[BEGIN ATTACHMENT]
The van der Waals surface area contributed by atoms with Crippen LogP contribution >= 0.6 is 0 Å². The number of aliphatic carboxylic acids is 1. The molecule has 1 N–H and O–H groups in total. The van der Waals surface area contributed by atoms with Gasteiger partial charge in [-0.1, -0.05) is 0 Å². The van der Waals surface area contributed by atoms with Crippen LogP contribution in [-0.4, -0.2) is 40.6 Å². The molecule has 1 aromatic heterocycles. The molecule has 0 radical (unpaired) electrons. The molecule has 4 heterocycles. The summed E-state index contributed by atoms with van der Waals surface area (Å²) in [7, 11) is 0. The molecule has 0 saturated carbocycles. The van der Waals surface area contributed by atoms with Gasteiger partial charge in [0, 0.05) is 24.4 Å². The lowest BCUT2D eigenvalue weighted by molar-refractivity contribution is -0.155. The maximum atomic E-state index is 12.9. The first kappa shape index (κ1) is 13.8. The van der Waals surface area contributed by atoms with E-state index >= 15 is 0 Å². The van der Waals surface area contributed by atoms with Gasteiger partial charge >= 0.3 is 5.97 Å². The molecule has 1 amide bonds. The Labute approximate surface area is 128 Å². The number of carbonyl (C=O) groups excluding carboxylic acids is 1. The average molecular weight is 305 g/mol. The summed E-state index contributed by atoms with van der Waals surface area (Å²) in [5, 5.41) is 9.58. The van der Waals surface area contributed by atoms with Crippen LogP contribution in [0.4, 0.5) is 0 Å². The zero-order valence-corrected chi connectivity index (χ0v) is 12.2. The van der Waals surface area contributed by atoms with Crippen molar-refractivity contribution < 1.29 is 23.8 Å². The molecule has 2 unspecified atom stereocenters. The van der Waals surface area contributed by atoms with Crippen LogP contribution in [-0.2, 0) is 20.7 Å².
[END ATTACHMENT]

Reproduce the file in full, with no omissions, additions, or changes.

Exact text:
The van der Waals surface area contributed by atoms with Crippen LogP contribution >= 0.6 is 0 Å². The number of aliphatic carboxylic acids is 1. The molecule has 1 N–H and O–H groups in total. The van der Waals surface area contributed by atoms with Gasteiger partial charge in [-0.1, -0.05) is 0 Å². The van der Waals surface area contributed by atoms with Crippen LogP contribution in [-0.4, -0.2) is 40.6 Å². The molecule has 1 aromatic heterocycles. The molecule has 0 radical (unpaired) electrons. The molecule has 4 heterocycles. The summed E-state index contributed by atoms with van der Waals surface area (Å²) in [7, 11) is 0. The molecule has 0 saturated carbocycles. The van der Waals surface area contributed by atoms with Gasteiger partial charge in [0, 0.05) is 24.4 Å². The lowest BCUT2D eigenvalue weighted by molar-refractivity contribution is -0.155. The maximum atomic E-state index is 12.9. The first kappa shape index (κ1) is 13.8. The van der Waals surface area contributed by atoms with E-state index >= 15 is 0 Å². The van der Waals surface area contributed by atoms with Gasteiger partial charge >= 0.3 is 5.97 Å². The molecule has 1 amide bonds. The Labute approximate surface area is 128 Å². The number of carbonyl (C=O) groups excluding carboxylic acids is 1. The average molecular weight is 305 g/mol. The summed E-state index contributed by atoms with van der Waals surface area (Å²) in [5, 5.41) is 9.58. The van der Waals surface area contributed by atoms with Crippen LogP contribution in [0.4, 0.5) is 0 Å². The zero-order valence-corrected chi connectivity index (χ0v) is 12.2. The van der Waals surface area contributed by atoms with Crippen molar-refractivity contribution < 1.29 is 23.8 Å². The molecule has 2 unspecified atom stereocenters. The van der Waals surface area contributed by atoms with Crippen LogP contribution in [-0.2, 0) is 20.7 Å².